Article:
She has exhibited at PS1/MoMA; Deitch Projects; Contemporary Art Museum, Houston; Contemporary Arts Center, Cincinnati; the Brooklyn Museum; Asian Art Museum, CA, Museum of Contemporary Art, Chicago; the Studio Museum in Harlem; the Frist Center for the Visual Arts; The Yerba Buena Center; The Newark Museum; Third Streaming; MCA San Diego; MoCA Taipei; and Performa 09; has been written about in the New Yorker, Sculpture Magazine, Artforum, Artforum.com, ARTNews, The New York Times, Huffington Post and on Art21’s blog; and has also worked with Facebook and WeTransfer. Her first solo museum show The Empathics was on view at the Montclair Art Museum in the Fall of 2012. Her second solo museum exhibition ChimaTEK Life Products was on view at the Chrysler Museum of Art in the fall 2014. She recently completed a new video installation commission for the Seattle Art Museum, and is a recipient of a NYFA grant in Digital/Electronic Arts. She is represented by Leslie Tonkonow Artworks + Projects, NYC and teaches in the BFA and MFA programs at Parsons: The New School for Design.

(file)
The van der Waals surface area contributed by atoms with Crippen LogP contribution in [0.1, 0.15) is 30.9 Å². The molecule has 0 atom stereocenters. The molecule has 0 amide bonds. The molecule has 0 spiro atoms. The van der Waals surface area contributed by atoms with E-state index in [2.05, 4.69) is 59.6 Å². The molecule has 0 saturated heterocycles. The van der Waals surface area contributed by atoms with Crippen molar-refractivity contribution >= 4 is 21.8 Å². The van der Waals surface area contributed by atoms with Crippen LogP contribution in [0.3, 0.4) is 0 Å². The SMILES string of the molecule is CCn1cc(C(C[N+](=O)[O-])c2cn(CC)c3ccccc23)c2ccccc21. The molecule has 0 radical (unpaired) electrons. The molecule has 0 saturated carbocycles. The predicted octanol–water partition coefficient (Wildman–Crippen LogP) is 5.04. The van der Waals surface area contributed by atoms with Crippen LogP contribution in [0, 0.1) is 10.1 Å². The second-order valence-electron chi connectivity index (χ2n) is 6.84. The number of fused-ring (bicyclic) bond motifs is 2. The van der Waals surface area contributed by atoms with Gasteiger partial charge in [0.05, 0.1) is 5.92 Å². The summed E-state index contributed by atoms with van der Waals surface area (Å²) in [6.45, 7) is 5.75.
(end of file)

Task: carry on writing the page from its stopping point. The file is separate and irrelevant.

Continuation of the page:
Photo credit: LaMont Hamilton

location

X
  • Born: Japan
  • Based: New York, USA

comments

X

"ChimaCloud" (Midnight Moment, Times Square)

Saya Woolfalk

2016 Photography Courtesy of Ka-Man Tse for Times Square Arts

contributor

X

Saya Woolfalk

b. 1979

Saya Woolfalk is a New York based artist who uses science fiction and fantasy to re-imagine the world in multiple dimensions. With the multi year projects No Place, The Empathics, and ChimaTEK, Woolfalk has created the world of the Empathics, a fictional race of women who are able to alter their genetic make-up and fuse with plants. With each body of work, Woolfalk continues to build the narrative of these women's lives, and questions the utopian possibilities of cultural hybridity.